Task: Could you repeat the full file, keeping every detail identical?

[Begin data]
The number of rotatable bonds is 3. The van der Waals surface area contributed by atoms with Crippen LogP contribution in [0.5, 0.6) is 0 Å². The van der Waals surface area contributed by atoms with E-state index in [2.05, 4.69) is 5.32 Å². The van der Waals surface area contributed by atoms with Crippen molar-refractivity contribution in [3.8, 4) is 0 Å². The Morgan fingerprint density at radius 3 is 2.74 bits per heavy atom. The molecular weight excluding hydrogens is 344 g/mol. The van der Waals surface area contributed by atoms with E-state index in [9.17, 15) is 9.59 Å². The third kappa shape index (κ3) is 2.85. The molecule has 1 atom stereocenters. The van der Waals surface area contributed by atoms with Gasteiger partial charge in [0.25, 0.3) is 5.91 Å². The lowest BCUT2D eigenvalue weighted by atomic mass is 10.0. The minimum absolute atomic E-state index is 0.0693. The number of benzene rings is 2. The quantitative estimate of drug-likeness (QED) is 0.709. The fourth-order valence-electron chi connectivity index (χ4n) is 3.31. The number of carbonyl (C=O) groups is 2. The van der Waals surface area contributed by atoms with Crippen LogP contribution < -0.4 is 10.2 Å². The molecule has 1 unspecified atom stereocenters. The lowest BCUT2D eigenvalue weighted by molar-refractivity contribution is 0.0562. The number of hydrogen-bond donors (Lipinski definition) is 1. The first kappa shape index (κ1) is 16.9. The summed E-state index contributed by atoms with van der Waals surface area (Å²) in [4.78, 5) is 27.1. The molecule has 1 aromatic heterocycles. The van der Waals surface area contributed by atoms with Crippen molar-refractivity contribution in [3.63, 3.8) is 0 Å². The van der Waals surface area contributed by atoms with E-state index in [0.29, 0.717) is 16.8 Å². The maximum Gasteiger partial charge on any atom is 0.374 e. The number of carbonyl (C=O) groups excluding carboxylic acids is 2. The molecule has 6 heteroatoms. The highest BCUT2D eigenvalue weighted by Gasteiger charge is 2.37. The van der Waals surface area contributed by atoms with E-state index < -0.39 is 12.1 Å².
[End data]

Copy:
The number of rotatable bonds is 3. The van der Waals surface area contributed by atoms with Crippen LogP contribution in [0.5, 0.6) is 0 Å². The van der Waals surface area contributed by atoms with E-state index in [2.05, 4.69) is 5.32 Å². The van der Waals surface area contributed by atoms with Crippen molar-refractivity contribution in [3.8, 4) is 0 Å². The Morgan fingerprint density at radius 3 is 2.74 bits per heavy atom. The molecular weight excluding hydrogens is 344 g/mol. The van der Waals surface area contributed by atoms with E-state index in [9.17, 15) is 9.59 Å². The third kappa shape index (κ3) is 2.85. The molecule has 1 atom stereocenters. The van der Waals surface area contributed by atoms with Gasteiger partial charge in [0.25, 0.3) is 5.91 Å². The lowest BCUT2D eigenvalue weighted by atomic mass is 10.0. The minimum absolute atomic E-state index is 0.0693. The number of benzene rings is 2. The quantitative estimate of drug-likeness (QED) is 0.709. The fourth-order valence-electron chi connectivity index (χ4n) is 3.31. The number of carbonyl (C=O) groups is 2. The van der Waals surface area contributed by atoms with Crippen LogP contribution < -0.4 is 10.2 Å². The molecule has 1 unspecified atom stereocenters. The lowest BCUT2D eigenvalue weighted by molar-refractivity contribution is 0.0562. The number of hydrogen-bond donors (Lipinski definition) is 1. The first kappa shape index (κ1) is 16.9. The summed E-state index contributed by atoms with van der Waals surface area (Å²) in [4.78, 5) is 27.1. The molecule has 1 aromatic heterocycles. The van der Waals surface area contributed by atoms with Crippen molar-refractivity contribution in [3.63, 3.8) is 0 Å². The van der Waals surface area contributed by atoms with E-state index in [0.29, 0.717) is 16.8 Å². The maximum Gasteiger partial charge on any atom is 0.374 e. The number of carbonyl (C=O) groups excluding carboxylic acids is 2. The molecule has 6 heteroatoms. The highest BCUT2D eigenvalue weighted by Gasteiger charge is 2.37. The van der Waals surface area contributed by atoms with E-state index < -0.39 is 12.1 Å².